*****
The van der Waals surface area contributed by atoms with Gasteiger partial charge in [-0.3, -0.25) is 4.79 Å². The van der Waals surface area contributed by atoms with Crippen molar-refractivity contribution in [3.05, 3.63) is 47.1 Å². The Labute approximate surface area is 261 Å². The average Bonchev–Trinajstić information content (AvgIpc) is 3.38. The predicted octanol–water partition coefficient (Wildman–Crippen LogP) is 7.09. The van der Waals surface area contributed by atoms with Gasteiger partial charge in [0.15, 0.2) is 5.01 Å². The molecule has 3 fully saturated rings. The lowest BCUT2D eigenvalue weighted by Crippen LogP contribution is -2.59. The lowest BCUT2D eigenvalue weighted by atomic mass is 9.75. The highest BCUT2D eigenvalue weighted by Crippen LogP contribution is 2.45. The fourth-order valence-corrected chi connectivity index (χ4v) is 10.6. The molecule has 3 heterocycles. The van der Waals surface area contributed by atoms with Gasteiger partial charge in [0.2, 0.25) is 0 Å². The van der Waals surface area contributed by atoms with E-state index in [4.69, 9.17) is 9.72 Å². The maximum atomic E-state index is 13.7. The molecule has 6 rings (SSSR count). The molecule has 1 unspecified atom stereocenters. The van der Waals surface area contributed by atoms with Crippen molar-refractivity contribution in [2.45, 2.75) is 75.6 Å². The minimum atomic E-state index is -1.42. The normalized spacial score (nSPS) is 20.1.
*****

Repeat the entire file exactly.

The van der Waals surface area contributed by atoms with Gasteiger partial charge in [-0.3, -0.25) is 4.79 Å². The van der Waals surface area contributed by atoms with Crippen molar-refractivity contribution in [3.05, 3.63) is 47.1 Å². The Labute approximate surface area is 261 Å². The average Bonchev–Trinajstić information content (AvgIpc) is 3.38. The predicted octanol–water partition coefficient (Wildman–Crippen LogP) is 7.09. The van der Waals surface area contributed by atoms with Gasteiger partial charge in [0.15, 0.2) is 5.01 Å². The molecule has 3 fully saturated rings. The lowest BCUT2D eigenvalue weighted by Crippen LogP contribution is -2.59. The lowest BCUT2D eigenvalue weighted by atomic mass is 9.75. The highest BCUT2D eigenvalue weighted by Crippen LogP contribution is 2.45. The fourth-order valence-corrected chi connectivity index (χ4v) is 10.6. The molecule has 3 heterocycles. The van der Waals surface area contributed by atoms with Gasteiger partial charge in [0.2, 0.25) is 0 Å². The van der Waals surface area contributed by atoms with E-state index in [4.69, 9.17) is 9.72 Å². The maximum atomic E-state index is 13.7. The molecule has 6 rings (SSSR count). The molecule has 1 unspecified atom stereocenters. The van der Waals surface area contributed by atoms with Crippen molar-refractivity contribution in [2.45, 2.75) is 75.6 Å². The minimum atomic E-state index is -1.42. The normalized spacial score (nSPS) is 20.1.